The Self-Isolation Styles of Canadian Fashion Designers
In vogue, indoors.
In the time of coronavirus, our once-colourful lives have retreated indoors, taking on a rather unfamiliar shape. As the pace of life has slowed, getting dressed on the daily has taken on new meaning. Now, more than ever, fashion can be a tool for creativity, for escapism, and yes, for comfort. We spoke to some of Canada’s most exciting fashion designers about what they’re wearing while self-isolating, and their tips and tricks to maintaining a sense of normalcy amidst the chaos.
Hayley Elsaesser delighted Canada’s fashion palate when she debuted her chic ‘n’ cheerful designs. Her instantly recognizable prints possess vim and vigour like no other, and Elsaesser has also made her voice known, speaking up on topics such as mental health. The designer’s personal style has remained unchanged at home. “I’m a comfort queen on a good day, which is why most of my designs either usually have stretch or are a comfortable silhouette, so now is no different,” she says. Right now, her CULT print sweatsuit has been a go-to look.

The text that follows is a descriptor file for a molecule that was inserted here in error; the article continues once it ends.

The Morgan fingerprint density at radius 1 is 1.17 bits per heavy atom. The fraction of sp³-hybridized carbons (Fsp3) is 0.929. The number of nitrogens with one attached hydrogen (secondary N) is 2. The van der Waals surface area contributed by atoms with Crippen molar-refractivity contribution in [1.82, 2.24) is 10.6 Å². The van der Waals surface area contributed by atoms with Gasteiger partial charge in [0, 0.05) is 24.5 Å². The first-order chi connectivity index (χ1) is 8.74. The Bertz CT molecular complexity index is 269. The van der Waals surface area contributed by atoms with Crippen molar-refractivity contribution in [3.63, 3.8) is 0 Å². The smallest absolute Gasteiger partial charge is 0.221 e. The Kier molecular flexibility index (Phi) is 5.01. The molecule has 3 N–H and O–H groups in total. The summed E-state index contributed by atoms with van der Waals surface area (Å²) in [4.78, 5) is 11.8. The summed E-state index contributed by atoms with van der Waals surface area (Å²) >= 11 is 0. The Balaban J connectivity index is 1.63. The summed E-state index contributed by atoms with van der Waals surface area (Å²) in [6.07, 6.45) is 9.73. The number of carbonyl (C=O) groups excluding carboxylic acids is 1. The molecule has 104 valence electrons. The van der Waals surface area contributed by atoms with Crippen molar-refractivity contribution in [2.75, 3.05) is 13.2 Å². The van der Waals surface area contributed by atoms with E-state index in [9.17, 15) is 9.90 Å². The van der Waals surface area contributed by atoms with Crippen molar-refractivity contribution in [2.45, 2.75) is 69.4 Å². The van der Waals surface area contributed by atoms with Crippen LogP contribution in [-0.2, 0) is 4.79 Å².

To stay as productive as possible, the designer has been maintaining a daily routine much like she did pre-coronavirus. “Everyday I get up and get showered and dressed, take my dog for a walk, and then drink some coffee, which I’d do normally,” Elsaesser says.
Since stepping into the world of fashion, Mani Jassal quickly carved out a niche for her brand. Her unique approach to South Asian attire nods to her Indian heritage while modernizing the silhouettes. She counts Rupi Kaur and Gigi Gorgeous as fans. Despite all the embellishment \in her designs, Jassal’s go-to look has been comfy sweatsuits. “I feel like I am always wearing WFH outfits—especially on days that I am working in the studio,” she says. “From Peace Collective to Aritzia to OVO, I have so many options.”